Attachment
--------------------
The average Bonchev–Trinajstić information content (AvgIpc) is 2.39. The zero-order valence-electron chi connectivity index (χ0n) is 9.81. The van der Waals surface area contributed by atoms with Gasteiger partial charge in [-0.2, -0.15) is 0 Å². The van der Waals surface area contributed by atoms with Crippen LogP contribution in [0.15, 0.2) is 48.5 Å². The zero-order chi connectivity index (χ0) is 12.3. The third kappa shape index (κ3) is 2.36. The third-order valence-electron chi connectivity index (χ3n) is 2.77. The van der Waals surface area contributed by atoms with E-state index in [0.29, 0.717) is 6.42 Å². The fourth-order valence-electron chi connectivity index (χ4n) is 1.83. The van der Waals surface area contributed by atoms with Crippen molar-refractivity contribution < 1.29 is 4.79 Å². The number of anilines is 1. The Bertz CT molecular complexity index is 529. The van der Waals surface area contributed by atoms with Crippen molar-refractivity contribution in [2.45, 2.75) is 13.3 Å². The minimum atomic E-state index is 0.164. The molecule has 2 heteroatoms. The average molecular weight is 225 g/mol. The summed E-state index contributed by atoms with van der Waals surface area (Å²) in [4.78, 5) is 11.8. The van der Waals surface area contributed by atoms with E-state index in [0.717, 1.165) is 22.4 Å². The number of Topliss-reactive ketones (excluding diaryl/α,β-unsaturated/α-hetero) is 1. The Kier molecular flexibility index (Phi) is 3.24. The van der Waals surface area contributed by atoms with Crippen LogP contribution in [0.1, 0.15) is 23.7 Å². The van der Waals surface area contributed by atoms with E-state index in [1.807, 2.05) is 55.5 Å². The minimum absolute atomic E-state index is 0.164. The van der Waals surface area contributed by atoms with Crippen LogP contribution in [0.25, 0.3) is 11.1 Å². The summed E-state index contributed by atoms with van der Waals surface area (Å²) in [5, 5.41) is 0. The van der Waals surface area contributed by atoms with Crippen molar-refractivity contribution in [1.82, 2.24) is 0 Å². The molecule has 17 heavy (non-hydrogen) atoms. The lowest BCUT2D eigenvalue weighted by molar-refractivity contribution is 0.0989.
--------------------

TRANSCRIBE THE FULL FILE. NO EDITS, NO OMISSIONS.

The average Bonchev–Trinajstić information content (AvgIpc) is 2.39. The zero-order valence-electron chi connectivity index (χ0n) is 9.81. The van der Waals surface area contributed by atoms with Gasteiger partial charge in [-0.2, -0.15) is 0 Å². The van der Waals surface area contributed by atoms with Crippen LogP contribution in [0.15, 0.2) is 48.5 Å². The zero-order chi connectivity index (χ0) is 12.3. The third kappa shape index (κ3) is 2.36. The third-order valence-electron chi connectivity index (χ3n) is 2.77. The van der Waals surface area contributed by atoms with E-state index in [0.29, 0.717) is 6.42 Å². The fourth-order valence-electron chi connectivity index (χ4n) is 1.83. The van der Waals surface area contributed by atoms with Crippen molar-refractivity contribution < 1.29 is 4.79 Å². The number of anilines is 1. The Bertz CT molecular complexity index is 529. The van der Waals surface area contributed by atoms with Crippen molar-refractivity contribution in [2.45, 2.75) is 13.3 Å². The minimum atomic E-state index is 0.164. The molecule has 2 heteroatoms. The average molecular weight is 225 g/mol. The summed E-state index contributed by atoms with van der Waals surface area (Å²) in [4.78, 5) is 11.8. The van der Waals surface area contributed by atoms with E-state index in [0.717, 1.165) is 22.4 Å². The number of Topliss-reactive ketones (excluding diaryl/α,β-unsaturated/α-hetero) is 1. The Kier molecular flexibility index (Phi) is 3.24. The van der Waals surface area contributed by atoms with Crippen LogP contribution in [0.1, 0.15) is 23.7 Å². The van der Waals surface area contributed by atoms with E-state index in [1.807, 2.05) is 55.5 Å². The minimum absolute atomic E-state index is 0.164. The van der Waals surface area contributed by atoms with Crippen LogP contribution in [0.25, 0.3) is 11.1 Å². The summed E-state index contributed by atoms with van der Waals surface area (Å²) in [5, 5.41) is 0. The van der Waals surface area contributed by atoms with Crippen molar-refractivity contribution in [1.82, 2.24) is 0 Å². The molecule has 17 heavy (non-hydrogen) atoms. The lowest BCUT2D eigenvalue weighted by molar-refractivity contribution is 0.0989.